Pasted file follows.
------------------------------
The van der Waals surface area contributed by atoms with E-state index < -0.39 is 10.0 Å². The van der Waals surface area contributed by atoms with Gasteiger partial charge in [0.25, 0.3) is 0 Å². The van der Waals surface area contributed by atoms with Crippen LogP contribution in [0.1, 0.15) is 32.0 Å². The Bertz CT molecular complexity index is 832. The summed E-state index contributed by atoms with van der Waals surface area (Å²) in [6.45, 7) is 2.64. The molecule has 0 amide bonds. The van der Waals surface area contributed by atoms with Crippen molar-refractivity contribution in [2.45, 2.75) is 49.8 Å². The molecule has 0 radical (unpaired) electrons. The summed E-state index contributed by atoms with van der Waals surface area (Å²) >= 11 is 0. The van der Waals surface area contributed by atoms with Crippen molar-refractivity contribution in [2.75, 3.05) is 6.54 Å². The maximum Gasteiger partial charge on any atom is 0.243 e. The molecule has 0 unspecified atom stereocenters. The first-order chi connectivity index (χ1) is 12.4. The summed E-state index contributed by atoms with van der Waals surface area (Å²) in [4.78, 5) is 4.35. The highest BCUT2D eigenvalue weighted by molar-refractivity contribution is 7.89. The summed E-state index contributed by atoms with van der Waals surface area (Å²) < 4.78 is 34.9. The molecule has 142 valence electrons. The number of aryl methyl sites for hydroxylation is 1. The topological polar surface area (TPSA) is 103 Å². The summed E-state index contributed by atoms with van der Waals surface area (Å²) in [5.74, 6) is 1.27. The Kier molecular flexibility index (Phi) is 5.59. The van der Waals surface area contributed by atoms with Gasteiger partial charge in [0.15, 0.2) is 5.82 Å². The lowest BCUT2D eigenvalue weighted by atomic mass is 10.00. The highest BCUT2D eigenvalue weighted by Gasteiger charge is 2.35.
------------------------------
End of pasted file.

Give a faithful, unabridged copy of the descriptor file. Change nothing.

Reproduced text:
The van der Waals surface area contributed by atoms with E-state index < -0.39 is 10.0 Å². The van der Waals surface area contributed by atoms with Gasteiger partial charge in [0.25, 0.3) is 0 Å². The van der Waals surface area contributed by atoms with Crippen LogP contribution in [0.1, 0.15) is 32.0 Å². The Bertz CT molecular complexity index is 832. The summed E-state index contributed by atoms with van der Waals surface area (Å²) in [6.45, 7) is 2.64. The molecule has 0 amide bonds. The van der Waals surface area contributed by atoms with Crippen molar-refractivity contribution in [2.45, 2.75) is 49.8 Å². The molecule has 0 radical (unpaired) electrons. The summed E-state index contributed by atoms with van der Waals surface area (Å²) >= 11 is 0. The van der Waals surface area contributed by atoms with Crippen molar-refractivity contribution in [2.75, 3.05) is 6.54 Å². The maximum Gasteiger partial charge on any atom is 0.243 e. The molecule has 0 unspecified atom stereocenters. The first-order chi connectivity index (χ1) is 12.4. The summed E-state index contributed by atoms with van der Waals surface area (Å²) in [4.78, 5) is 4.35. The highest BCUT2D eigenvalue weighted by molar-refractivity contribution is 7.89. The summed E-state index contributed by atoms with van der Waals surface area (Å²) < 4.78 is 34.9. The molecule has 142 valence electrons. The number of aryl methyl sites for hydroxylation is 1. The topological polar surface area (TPSA) is 103 Å². The summed E-state index contributed by atoms with van der Waals surface area (Å²) in [5.74, 6) is 1.27. The Kier molecular flexibility index (Phi) is 5.59. The van der Waals surface area contributed by atoms with Gasteiger partial charge in [0.15, 0.2) is 5.82 Å². The lowest BCUT2D eigenvalue weighted by atomic mass is 10.00. The highest BCUT2D eigenvalue weighted by Gasteiger charge is 2.35.